tinyMCE.init({
   mode : "textareas",
   theme : "advanced",
   plugins : "paste, spellchecker",
   theme_advanced_buttons1 : "bold,italic,underline,separator,justifyleft,justifycenter,justifyright,justifyfull,separator,bullist,numlist,separator,undo,redo,separator,link,unlink,separator,cut,copy,paste,pastetext,pasteword,separator,forecolor,backcolor,separator,code,separator,spellchecker",
   spellchecker_rpc_url: "/TinyMCEHandler.aspx?module=SpellChecker"
});

The important things are:

  • Added “spellchecker” to the plugins list.
  • Added a “spellchecker” button to the buttons list.
  • Added the spellchecker_rpc_url which tells TinyMCE where to find the serverside script.
And that’s all there is to it. As you can see, it’s very easy as all the code is available but for some reason it seems to be undocumented and I couldn’t find any information out there about how to set it up. So hopefully this post will save someone else the time I spent figuring it out :)

jScrollPane 1.2 released


I’ve just released a new version of jScrollPane – my jQuery plugin for cross-browser customisable scrollbars. It’s been a long time since the plugin has been updated and this release contains a number of significant improvements:
  • a jScrollPane now correctly scrolls when you tab to a focusable element within it [example]
  • a jScrollPane can now automatically re-initialise itself when images inside it load [example]
  • external (and internal) links to an anchor within a jScrollPane now correctly scroll the jScrollPane [example]
  • defaults settings are now user-settable [example]
In addition to these changes, jScrollPane now has a new home on googlecode. This makes it easier for people to keep up to date with the latest version and more importantly it makes it easier for me to track bug reports and issues with jScrollPane (something that was basically impossible on the jQuery plugins site). As you can see, there is already a number of issues raised (one of which has high priority) so there may well be a bug fix release soon. In the meantime, it would be good to get people testing the new release and seeing if I broke anything else while implementing these changes…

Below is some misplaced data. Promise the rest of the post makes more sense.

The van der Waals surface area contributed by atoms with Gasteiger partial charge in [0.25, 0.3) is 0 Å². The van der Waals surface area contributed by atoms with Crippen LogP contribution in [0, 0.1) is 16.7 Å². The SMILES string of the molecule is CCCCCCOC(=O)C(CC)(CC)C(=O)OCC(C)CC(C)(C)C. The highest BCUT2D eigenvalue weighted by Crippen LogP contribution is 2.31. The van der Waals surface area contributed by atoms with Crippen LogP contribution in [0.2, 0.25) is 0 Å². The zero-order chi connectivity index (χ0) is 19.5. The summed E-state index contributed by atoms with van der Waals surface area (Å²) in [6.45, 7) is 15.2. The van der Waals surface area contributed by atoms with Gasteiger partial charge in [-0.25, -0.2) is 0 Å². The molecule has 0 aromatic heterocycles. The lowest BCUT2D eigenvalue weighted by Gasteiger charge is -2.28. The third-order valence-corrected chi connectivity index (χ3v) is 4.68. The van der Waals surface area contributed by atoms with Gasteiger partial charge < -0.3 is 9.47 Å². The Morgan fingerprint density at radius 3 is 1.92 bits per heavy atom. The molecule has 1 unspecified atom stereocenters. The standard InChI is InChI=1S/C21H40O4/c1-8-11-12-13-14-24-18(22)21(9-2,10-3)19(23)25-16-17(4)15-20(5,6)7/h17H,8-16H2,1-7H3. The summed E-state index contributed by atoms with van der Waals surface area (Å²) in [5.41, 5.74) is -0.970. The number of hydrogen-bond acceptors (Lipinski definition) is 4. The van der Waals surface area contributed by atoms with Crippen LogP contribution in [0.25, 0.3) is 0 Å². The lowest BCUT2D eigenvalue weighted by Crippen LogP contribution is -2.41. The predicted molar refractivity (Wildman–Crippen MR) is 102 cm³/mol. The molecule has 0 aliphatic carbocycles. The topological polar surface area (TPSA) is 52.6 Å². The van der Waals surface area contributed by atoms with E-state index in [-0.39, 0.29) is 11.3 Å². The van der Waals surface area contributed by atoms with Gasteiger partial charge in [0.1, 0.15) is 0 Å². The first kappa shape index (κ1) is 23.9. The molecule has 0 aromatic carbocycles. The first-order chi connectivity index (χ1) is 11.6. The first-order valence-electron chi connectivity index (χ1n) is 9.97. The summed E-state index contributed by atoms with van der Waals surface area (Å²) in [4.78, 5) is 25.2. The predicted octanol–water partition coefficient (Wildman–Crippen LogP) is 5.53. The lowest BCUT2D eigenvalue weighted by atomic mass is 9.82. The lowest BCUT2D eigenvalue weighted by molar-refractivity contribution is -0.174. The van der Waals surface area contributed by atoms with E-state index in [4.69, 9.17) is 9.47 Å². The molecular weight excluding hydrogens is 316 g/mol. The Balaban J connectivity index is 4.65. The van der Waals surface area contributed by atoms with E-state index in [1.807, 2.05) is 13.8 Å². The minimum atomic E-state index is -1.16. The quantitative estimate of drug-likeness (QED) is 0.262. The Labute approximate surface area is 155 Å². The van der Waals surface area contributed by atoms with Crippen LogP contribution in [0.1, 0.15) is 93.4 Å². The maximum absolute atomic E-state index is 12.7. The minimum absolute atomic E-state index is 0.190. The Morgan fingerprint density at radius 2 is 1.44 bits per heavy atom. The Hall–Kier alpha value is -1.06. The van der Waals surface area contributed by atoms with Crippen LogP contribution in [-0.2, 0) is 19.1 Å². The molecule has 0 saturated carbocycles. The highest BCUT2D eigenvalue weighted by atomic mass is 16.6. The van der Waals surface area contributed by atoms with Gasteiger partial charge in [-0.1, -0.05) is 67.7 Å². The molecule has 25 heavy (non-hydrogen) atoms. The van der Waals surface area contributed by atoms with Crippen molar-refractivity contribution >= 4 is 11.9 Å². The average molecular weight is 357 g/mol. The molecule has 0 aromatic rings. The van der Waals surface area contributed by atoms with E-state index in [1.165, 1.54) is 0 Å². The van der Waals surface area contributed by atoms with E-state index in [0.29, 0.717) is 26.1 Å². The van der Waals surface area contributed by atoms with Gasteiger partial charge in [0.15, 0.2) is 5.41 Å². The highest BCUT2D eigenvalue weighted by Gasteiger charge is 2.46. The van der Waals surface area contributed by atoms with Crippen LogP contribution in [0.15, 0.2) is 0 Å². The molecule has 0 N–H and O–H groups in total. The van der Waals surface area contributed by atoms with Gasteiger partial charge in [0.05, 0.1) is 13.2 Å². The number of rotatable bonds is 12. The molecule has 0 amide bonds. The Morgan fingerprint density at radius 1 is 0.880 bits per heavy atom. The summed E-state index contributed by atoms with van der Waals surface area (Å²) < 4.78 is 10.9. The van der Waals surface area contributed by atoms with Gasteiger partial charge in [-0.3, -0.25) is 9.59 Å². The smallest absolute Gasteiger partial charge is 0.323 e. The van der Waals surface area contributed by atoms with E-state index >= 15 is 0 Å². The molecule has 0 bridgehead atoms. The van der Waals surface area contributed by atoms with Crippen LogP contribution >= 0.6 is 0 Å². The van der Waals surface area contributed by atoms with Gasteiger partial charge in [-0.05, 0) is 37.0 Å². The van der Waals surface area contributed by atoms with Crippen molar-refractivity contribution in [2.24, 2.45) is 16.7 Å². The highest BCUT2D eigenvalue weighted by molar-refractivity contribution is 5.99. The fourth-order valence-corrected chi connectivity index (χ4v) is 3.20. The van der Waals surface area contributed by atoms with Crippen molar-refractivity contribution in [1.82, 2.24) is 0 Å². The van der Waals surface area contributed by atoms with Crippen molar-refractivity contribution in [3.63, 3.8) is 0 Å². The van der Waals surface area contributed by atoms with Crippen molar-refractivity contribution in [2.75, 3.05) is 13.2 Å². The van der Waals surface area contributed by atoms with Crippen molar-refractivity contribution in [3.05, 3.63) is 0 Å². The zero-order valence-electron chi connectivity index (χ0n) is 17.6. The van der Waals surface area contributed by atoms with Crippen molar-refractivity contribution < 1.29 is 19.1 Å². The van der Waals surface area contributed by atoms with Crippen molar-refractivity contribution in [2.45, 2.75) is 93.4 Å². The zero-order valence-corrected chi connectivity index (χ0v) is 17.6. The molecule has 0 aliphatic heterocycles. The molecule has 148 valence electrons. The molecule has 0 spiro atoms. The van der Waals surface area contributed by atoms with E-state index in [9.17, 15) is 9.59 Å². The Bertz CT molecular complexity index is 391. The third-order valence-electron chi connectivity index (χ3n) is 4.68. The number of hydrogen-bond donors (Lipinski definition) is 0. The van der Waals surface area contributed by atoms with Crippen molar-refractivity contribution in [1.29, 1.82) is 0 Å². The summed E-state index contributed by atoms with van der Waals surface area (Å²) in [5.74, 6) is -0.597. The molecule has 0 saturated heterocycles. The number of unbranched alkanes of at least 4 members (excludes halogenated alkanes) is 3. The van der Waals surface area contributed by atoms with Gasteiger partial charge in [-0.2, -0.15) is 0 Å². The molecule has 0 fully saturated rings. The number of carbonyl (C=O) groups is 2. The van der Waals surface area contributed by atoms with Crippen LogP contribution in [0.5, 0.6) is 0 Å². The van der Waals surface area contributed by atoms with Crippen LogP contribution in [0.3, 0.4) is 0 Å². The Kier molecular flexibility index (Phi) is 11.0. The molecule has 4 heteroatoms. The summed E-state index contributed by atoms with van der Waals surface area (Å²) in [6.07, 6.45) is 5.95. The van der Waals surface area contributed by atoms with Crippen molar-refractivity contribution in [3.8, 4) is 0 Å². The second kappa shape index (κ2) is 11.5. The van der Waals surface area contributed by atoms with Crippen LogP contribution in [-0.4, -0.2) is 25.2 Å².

Update:

jScrollPane 1.2.1 was released very shortly after 1.2 to fix a fairly serious bug which prevented links within the scroll pane from working correctly. As always, the googlecode site has the latest version.


jScrollPane – Cross browser custom scrollbars


I’ve just released my latest plugin for jQuery – my favourite JavaScript library. It is a small (4KB) script which allows you to replace any vertical scrollbars on a div with overflow:auto with your own custom scroll bars. More info, demos and download here.



Switch stylesheets with jQuery


Update: I’ve released an updated version of this code which is more flexible. Please check it out.

I’ve just discovered jQuery which is an awesome JavaScript library. From the horse’s mouth:
jQuery is a Javascript library that takes this motto to heart: Writing Javascript code should be fun. jQuery acheives this goal by taking common, repetitive, tasks, stripping out all the unnecessary markup, and leaving them short, smart and understandable.
As an example of how succinct and easy code written with jQuery can be I put together a little example that allows you to add a stylesheet switcher to your site. Check out the example in action.

The stylesheet switcher allows your visitors to choose which stylesheet they would like to view your site with. It uses cookies so that when they return to the site or visit a different page they still get their chosen stylesheet.

The JavaScript code that powers the example looks like this:

/**
* Styleswitch stylesheet switcher built on jQuery
* Under an Attribution, Share Alike License
* By Kelvin Luck ( http://www.kelvinluck.com/ )
**/


(function($)
{
   $(document).ready(function() {
      $('.styleswitch').click(function()
      {
         switchStylestyle(this.getAttribute("rel"));
         return false;
      });
      var c = readCookie('style');
      if (c) switchStylestyle(c);
   });

   function switchStylestyle(styleName)
   {
      $('link[@rel*=style][title]').each(function(i)
      {
         this.disabled = true;
         if (this.getAttribute('title') == styleName) this.disabled = false;
      });
      createCookie('style', styleName, 365);
   }
})(jQuery);

Then all you need to do is to add a class of “styleswitch” to any links that you want to activate the stylesheet switcher and a “rel” attribute which corresponds to the “title” attribute of the link tag embedding the stylesheet you want to switch to. Just view the source of the example and all should become clear…

I’d appreciate any feedback on the effectiveness of this technique. I think it should work fine on any browser that jQuery supports (I’ve tested on IE5.5, IE6 and FF1.5 on XP and Safari on OSX). It should degrade gracefully by going to the href of the link when jQuery isn’t supported or JavaScript is disabled. I have linked to a page which suggests possible ways to deal with this situation (disable JavaScript and try and switch stylesheets on the example to see the page).

If you would like to use this code then please feel free to download the zip